Steve Jobs

Posted by on Oct 6, 2011 in Blog | 7 comments

I am at a loss for words today and I know that many people don’t really comprehend why.  I never knew Steve Jobs and many people think of him as just another CEO who became famous.

Steve Jobs represents more to me than just an “iThingy.”  Instead, because of him and others in his generation, so much of what we all do on a daily basis is possible.  You don’t have to own any Apple device to have been touched by the technology, because Steve Jobs’ technology was the
catalyst to improvements and innovations by his competitors.

Steve Jobs also reminds me of the friends I grew up with.  I only aspire to be a geek.  I was a nerd. I am a nerd.  I’ve never been cool.  But in my circle being smart was awesome.  All of my high school friends were “brainiacs” and passionate about learning and we were the first generation directly impacted by Apple.  The early footage of Steve just reminds me so much of the people that I grew up with: eager, smart, full of potential, and ready to conquer the world.  Looking at the young Steve just brings me to a point of nostalgia and reminds me of life that just doesn’t exist anymore.

Today I sit very sad, wondering what could have been, what wonderful innovation goes undeveloped because we’ve lost him.

I’m also angry.  We continue to lose our most brilliant and loved ones to cancer.  I lost my father to cancer 18 years ago and I’m not sure that we are truly any further today than we were almost 2 decades ago.  We need someone with Steve’s passion and talent in the medical industry. 

Humanity is all the better because we had Steve but we are so much the worse today because he’s gone.

God bless, you Steve and godspeed.  Perhaps we will all meet again one day in iHeaven.


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  1. Lourdes I was popular when I was in grammar school and highschool and to tell you the truth I would have rather been a braniac then a popular person. When you’re young you doln’t realize that education is far much more important then being popular. I was popular and so busy making plans socially that I let my school work fall by the wayside. I got decent grades, but my GPA should have been better and my social life should have been a little less busy..

    Today I can look back and I would have probably been upset if I wan’t popular because kids are so mean, today, as well as theyy were in the years I grew up. Being popular was fun, but fun isn’t always the most important thing in life. Learning, education and being a kind, respectful person is just as, or more important then popularity.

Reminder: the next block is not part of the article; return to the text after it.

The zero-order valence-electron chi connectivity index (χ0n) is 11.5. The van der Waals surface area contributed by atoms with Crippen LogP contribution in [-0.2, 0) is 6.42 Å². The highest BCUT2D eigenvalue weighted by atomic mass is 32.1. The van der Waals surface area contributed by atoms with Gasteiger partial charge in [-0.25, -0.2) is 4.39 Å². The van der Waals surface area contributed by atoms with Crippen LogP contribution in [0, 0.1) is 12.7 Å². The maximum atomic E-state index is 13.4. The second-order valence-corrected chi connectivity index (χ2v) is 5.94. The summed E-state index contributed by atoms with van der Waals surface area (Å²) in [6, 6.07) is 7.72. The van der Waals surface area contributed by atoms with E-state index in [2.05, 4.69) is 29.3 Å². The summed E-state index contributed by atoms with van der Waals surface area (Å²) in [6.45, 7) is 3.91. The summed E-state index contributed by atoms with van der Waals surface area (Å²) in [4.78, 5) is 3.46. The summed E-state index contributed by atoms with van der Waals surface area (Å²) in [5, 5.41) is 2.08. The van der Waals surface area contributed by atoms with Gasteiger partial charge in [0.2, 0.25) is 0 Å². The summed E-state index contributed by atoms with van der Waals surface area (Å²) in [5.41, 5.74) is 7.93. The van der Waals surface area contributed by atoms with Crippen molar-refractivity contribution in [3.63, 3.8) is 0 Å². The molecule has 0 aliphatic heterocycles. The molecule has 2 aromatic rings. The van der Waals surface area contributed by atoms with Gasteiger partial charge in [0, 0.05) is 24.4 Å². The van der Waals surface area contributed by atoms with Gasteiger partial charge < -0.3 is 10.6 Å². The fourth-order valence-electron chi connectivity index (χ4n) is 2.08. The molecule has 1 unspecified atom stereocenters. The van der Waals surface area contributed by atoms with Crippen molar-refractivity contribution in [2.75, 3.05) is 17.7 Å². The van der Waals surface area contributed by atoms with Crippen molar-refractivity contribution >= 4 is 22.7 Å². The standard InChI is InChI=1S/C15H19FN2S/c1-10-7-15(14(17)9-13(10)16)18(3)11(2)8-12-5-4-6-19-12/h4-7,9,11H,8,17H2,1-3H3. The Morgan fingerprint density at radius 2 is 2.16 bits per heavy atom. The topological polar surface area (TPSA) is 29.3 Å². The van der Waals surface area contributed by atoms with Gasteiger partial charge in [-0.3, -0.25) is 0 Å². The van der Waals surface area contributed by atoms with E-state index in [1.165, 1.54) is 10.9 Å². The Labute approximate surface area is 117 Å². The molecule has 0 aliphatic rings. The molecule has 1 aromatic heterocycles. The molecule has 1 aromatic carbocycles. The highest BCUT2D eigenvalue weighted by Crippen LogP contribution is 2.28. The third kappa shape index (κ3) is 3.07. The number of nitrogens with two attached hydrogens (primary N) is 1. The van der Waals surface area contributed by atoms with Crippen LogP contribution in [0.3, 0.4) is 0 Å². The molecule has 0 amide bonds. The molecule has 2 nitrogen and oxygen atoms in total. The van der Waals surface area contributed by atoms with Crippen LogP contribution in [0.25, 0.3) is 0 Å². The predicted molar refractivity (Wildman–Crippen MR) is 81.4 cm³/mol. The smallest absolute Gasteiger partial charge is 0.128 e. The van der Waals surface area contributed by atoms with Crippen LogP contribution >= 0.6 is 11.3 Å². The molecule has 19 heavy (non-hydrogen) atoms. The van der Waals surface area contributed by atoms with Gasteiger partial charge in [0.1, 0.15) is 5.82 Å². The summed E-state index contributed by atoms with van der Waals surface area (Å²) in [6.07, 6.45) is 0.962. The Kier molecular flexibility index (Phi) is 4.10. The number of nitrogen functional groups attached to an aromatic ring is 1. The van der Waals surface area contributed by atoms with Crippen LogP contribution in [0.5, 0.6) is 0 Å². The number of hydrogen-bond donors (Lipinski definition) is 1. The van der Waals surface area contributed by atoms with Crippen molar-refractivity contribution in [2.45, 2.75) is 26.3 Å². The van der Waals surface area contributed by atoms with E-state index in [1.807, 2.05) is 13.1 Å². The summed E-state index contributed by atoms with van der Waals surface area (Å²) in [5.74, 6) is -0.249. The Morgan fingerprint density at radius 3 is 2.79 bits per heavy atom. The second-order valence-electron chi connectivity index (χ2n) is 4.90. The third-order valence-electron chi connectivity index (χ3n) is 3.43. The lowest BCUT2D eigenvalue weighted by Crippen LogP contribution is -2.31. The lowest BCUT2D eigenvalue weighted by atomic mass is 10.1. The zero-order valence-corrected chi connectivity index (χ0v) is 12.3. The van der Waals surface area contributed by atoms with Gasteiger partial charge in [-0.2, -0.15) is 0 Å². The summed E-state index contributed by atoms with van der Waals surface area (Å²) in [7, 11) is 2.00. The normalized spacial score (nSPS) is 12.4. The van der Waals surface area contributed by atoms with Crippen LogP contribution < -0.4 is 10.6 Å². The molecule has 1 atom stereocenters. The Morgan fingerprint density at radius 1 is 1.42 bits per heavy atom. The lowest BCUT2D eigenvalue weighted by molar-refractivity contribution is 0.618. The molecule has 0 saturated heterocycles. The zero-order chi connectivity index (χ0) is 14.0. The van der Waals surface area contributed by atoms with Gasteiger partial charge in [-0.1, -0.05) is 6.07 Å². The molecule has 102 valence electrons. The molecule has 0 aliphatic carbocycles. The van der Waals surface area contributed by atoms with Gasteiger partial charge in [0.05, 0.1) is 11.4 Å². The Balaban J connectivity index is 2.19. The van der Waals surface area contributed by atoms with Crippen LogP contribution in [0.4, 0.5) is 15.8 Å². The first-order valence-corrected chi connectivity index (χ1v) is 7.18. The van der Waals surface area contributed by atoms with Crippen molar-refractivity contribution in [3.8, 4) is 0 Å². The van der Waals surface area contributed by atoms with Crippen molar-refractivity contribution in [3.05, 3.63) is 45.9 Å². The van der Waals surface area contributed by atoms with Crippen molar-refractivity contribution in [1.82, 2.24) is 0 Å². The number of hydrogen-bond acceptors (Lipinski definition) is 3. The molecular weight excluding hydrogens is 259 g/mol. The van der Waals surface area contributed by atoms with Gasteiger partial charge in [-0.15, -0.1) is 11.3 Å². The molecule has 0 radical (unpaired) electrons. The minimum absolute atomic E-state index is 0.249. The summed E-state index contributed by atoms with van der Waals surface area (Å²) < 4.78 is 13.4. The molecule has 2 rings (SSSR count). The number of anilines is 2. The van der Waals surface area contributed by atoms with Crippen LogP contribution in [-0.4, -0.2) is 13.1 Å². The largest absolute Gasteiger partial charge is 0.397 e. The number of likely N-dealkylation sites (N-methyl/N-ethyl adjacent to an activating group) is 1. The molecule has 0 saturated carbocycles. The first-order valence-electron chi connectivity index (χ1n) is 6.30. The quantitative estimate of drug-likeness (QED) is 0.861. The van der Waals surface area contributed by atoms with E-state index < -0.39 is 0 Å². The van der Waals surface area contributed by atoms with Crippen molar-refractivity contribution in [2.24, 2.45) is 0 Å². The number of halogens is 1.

I too am sorry for the loss of Steve Jobs, it’s very sad to loose such a wonderfully briilliant man to such a disease that can’t be stopped and takes the lives of so many people in their prime. People that we need who are compassionate and giving of their brilliance to make life better for all people. Hopefully they will find a cure for cancer and maybe one these brilliant scientists will be able to save the lives of all these people afflicted with cancer and other diseases that take their lives away.

    • Randi,

      I always knew you were “cool” and being cool is great. I’ve learned the EQ (emotional quotient) as as important as IQ. I dare say that all things being equal social skills will take you farther than most anything else. That’s part of what made Steve Jobs so brilliant. He understood people and he knew how to connect with them. He made technology available and fun.

  2. I feel the same about Steve’s passing, Lourdes; I was just thinking of how personal it felt when I read your post. That speaks to the capacity of people who do their right work fully to connect with the community, even with those of us that never meet them personally.

  3. I agree and lost my step dad yesterday to cancer. I laughed last night that at least he was traveling to GOD in good company. Steve Jobs was more than a nerd. He was jobs…just think of how many he helped to innovate. In America we need to keep dreaming of the next thing that can change the world. We should all try to make our “Ding” in the universe. We should all want to make our mark. It all counts and we are the greatest country in the world because we believe in the human spirit and all it can achieve. Steve is everywhere even though he is no longer here with us in person. He will always be a pioneer, a free spirit and a visionary. When I grow up, I want to be like hm and we all should teach our children to be like him too.

    • Keri, I am so sorry for your loss. Let us know if there is anything we can do for you. xoxo

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